Veracode’s study combines the results of a variety of types of testing, including static binary analysis, dynamic code analysis and manual testing. The company said its larger application testing base – 200 percent larger than that used for Volume 1 of the State of Software Security – makes for a better picture of the application security space. In assigning “pass” versus “fail” grades, the company takes into account the application’s score on its various code analysis tests, as well as the application’s importance: how sensitive the data that it handles is. 
The picture that emerged isn’t encouraging. Third party code was found to be a major source of application vulnerabilities – and to be ubiquitous. Between 30% and 70 of applications submitted to Veracode as “internally developed” were found to contain code from third party suppliers, said Chris Eng,Senior Director of Security Research at Veracode. Often, that code comes in the form of third party code libraries used to develop the applications, special purpose tools acquired for use internally, or applications inherited through mergers and acquisitions, he said.   

Simple cutting and pasting of code is also common, Eng said, which means that mistakes made once can metastasize across a wide ecosystem of applications. 
“Lots of time we see code copied from the documentation of an API and its a vulnerable piece of code,” Eng said. 

Veracode said it found more evidence of back doors in the applications it analyzed, and some instances of malicious back doors, data stealing Trojans and logic bombs. Such suspect or malicious elements may account for as much as 2% of the vulnerabilities discovered, he said. 
Still, inadvertent errors and poor implementation of features were the biggest source of vulnerabilities, Eng said. The prevalnce of cross site scripting and SQL injection holes points to the need for better developer education and training, he said. 

In industry verticals that have emphasized secure coding, such as financial services and government, there appears to be a pay-off. Just forty percent of applications submitted by Veracode government customers failed to pass on their first scan, compared with 56 percent for financial services and 60% for the software vertical. 

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Discussion

  • Greber on

    While this study does a great job of raising the awareness of just how vulnerable enterprise applications are, it does not focus on the bigger issue of how to fully secure these applications.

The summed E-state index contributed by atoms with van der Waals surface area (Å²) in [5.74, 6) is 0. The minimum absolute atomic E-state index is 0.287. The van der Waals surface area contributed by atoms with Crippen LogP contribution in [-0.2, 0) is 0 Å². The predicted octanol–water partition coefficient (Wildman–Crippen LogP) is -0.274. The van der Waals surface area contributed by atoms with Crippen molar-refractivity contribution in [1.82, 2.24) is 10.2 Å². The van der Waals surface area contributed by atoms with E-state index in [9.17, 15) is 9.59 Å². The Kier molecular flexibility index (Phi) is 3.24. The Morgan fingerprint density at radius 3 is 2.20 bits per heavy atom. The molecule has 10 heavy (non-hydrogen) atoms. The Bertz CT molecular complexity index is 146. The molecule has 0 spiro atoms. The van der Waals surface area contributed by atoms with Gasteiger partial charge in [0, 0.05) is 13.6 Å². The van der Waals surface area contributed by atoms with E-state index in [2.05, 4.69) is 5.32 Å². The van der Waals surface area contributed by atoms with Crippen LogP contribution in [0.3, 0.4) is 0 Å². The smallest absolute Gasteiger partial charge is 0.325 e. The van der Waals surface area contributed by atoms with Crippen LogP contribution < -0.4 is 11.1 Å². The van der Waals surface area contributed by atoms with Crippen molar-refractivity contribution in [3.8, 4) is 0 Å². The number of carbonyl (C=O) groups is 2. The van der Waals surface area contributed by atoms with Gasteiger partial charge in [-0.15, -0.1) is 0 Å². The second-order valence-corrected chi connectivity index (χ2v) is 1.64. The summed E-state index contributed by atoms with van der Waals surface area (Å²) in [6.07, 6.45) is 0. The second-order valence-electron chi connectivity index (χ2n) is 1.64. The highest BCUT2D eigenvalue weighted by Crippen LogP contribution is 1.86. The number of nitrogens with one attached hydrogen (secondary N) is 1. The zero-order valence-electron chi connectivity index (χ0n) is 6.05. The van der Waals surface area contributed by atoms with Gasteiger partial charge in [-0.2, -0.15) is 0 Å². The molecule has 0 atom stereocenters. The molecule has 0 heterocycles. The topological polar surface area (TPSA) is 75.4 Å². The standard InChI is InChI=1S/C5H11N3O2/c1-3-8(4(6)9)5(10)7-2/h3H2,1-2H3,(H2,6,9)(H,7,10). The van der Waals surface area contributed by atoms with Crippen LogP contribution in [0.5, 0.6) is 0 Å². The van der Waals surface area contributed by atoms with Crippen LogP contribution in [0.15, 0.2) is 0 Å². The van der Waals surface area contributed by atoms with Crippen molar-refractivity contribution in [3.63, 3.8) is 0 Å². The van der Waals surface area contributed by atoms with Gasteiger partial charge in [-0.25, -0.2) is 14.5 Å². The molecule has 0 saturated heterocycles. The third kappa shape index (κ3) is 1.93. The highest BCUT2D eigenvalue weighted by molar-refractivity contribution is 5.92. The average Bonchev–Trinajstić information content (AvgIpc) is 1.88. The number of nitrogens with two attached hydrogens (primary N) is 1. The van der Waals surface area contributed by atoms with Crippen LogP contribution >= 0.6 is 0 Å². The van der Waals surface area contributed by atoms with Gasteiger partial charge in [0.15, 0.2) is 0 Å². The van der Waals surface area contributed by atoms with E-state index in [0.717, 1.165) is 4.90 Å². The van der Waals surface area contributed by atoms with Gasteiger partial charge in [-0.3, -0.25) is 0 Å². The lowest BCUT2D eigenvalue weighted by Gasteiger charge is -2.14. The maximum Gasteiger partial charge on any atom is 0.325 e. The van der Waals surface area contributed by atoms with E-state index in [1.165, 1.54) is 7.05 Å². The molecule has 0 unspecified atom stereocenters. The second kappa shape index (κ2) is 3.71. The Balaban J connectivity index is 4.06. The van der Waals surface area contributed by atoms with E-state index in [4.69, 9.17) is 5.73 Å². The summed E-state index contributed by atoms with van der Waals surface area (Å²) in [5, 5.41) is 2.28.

Automated scanning tools like Veracode are very good at finding some common vulnerabilities, but they cannot find some pretty significant issues.  The only way to determine the total risk due to application vulnerabilities is to use a combination of manual and automated analyses. This is still the only way to discover all the risks present in internet applications, although using these automated tools is better than doing nothing at all.

    Greg Reber, CEO, AsTech Consulting

     

  • Dan Marx on

    All,

    My name is Dan Marx and I work for Veracode. I just wanted to clear up any confusion there may be regarding our stance on assessing applications using multiple testing technologies. We absolutely agree with Greg that assessing applications using a combination of manual and automated analysis is the only way to determine the total risk due to application vulnerabilities.

    In fact, we state this in the executive summary and go into greater detail in the body of the report:

    6. No single method of application security testing is adequate by itself
    Others have reported this year on the inadequacy of web application scanning.3 Veracode’s code-level analysis of vulnerabilities using multiple testing techniques on the same applications confirms that dynamic web application scanning tools are not sufficient as the sole testing method. Similarly, manual penetration testing, while necessary to fully comply with policies such as the OWASP Top 10 and the CWE/SANS Top 25, lacks consistency of coverage and will rarely detect all instances of commonly occurring vulnerabilities. However, while the evidence shows that static binary analysis provides the most consistent breadth and depth of coverage, it is also true that not all design and business logic vulnerabilities are discoverable with static methods alone.
    Recommendation: CISOs and CIOs should view different testing techniques as operating controls that each play an important role in a comprehensive policy driven program. Multiple testing techniques should be adopted based on application business criticality and type of application. The use of multiple techniques is the only way to comply with industry standard security polices such as the OWASP Top 10 and the CWE/SANS Top 25 Most Dangerous Software Errors.

    Just wanted to clear up any confusion there may have been. Please feel free to reach out to me with any questions you may have. My email is dmarx@veracode.com.

    Thanks,

    Dan

  • Courtney Cavness on

    Very interesting article.

    It's nice to know some statistics about the kinds of vulnerabilities 3rd-party code typically introduces. I work in information security and have seen firsthand that it is increasingly common for developers of IT products to include 3rd-party code, and they are sometimes are unaware of the security risk that poses.

    I've also found that many prominent ISO IT security standards don't address the issue of reviewing all included 3rd-party code -- or address it only insofar as to say the developer must define some criteria the 3rd-party must meet, but that is left up to the discretion of the developer.

    Seeing this issue arise more and more often, two colleagues and I wrote a white paper identifying the security problems that arise when including 3rd-party code in IT products, and specifying the criteria of an acceptance procedure that would allow these inherent security risks to be overcome. The white paper is here, for anyone interested: http://www.atsec.com/us/news-white-paper-untrusted-developers-cc-203.html